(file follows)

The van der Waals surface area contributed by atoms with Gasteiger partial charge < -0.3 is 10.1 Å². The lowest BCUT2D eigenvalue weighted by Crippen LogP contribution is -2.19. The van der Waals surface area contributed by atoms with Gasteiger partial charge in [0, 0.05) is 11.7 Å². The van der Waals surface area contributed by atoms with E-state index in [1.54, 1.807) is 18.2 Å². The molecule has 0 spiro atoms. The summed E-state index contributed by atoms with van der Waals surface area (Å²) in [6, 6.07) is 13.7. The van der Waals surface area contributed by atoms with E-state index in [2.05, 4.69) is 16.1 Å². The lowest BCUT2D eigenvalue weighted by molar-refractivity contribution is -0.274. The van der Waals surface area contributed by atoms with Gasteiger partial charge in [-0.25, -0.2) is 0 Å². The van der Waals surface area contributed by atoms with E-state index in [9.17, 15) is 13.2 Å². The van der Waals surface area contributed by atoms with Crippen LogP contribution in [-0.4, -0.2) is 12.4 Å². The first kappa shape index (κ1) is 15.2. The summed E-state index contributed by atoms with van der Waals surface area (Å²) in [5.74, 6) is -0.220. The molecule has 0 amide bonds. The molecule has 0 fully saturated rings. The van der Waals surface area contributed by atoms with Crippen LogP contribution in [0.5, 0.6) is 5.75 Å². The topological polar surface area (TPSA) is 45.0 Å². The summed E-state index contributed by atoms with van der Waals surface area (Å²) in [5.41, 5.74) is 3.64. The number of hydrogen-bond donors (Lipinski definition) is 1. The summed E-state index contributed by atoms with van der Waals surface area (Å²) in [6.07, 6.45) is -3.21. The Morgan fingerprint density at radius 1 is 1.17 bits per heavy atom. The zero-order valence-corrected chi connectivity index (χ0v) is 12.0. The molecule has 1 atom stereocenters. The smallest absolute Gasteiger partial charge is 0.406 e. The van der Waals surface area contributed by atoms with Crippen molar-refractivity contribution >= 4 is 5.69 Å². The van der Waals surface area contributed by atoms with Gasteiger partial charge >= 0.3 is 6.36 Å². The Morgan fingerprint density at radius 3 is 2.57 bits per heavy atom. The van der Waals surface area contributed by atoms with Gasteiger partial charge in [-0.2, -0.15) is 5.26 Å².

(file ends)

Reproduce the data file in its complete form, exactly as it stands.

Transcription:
The van der Waals surface area contributed by atoms with Gasteiger partial charge < -0.3 is 10.1 Å². The lowest BCUT2D eigenvalue weighted by Crippen LogP contribution is -2.19. The van der Waals surface area contributed by atoms with Gasteiger partial charge in [0, 0.05) is 11.7 Å². The van der Waals surface area contributed by atoms with E-state index in [1.54, 1.807) is 18.2 Å². The molecule has 0 spiro atoms. The summed E-state index contributed by atoms with van der Waals surface area (Å²) in [6, 6.07) is 13.7. The van der Waals surface area contributed by atoms with E-state index in [2.05, 4.69) is 16.1 Å². The lowest BCUT2D eigenvalue weighted by molar-refractivity contribution is -0.274. The van der Waals surface area contributed by atoms with Gasteiger partial charge in [-0.25, -0.2) is 0 Å². The van der Waals surface area contributed by atoms with E-state index in [9.17, 15) is 13.2 Å². The van der Waals surface area contributed by atoms with Crippen LogP contribution in [-0.4, -0.2) is 12.4 Å². The first kappa shape index (κ1) is 15.2. The summed E-state index contributed by atoms with van der Waals surface area (Å²) in [5.74, 6) is -0.220. The molecule has 0 amide bonds. The molecule has 0 fully saturated rings. The van der Waals surface area contributed by atoms with Crippen LogP contribution in [0.5, 0.6) is 5.75 Å². The topological polar surface area (TPSA) is 45.0 Å². The summed E-state index contributed by atoms with van der Waals surface area (Å²) in [5.41, 5.74) is 3.64. The number of hydrogen-bond donors (Lipinski definition) is 1. The summed E-state index contributed by atoms with van der Waals surface area (Å²) in [6.07, 6.45) is -3.21. The Morgan fingerprint density at radius 1 is 1.17 bits per heavy atom. The zero-order valence-corrected chi connectivity index (χ0v) is 12.0. The molecule has 1 atom stereocenters. The smallest absolute Gasteiger partial charge is 0.406 e. The van der Waals surface area contributed by atoms with Crippen molar-refractivity contribution >= 4 is 5.69 Å². The van der Waals surface area contributed by atoms with Gasteiger partial charge >= 0.3 is 6.36 Å². The Morgan fingerprint density at radius 3 is 2.57 bits per heavy atom. The van der Waals surface area contributed by atoms with Gasteiger partial charge in [-0.2, -0.15) is 5.26 Å².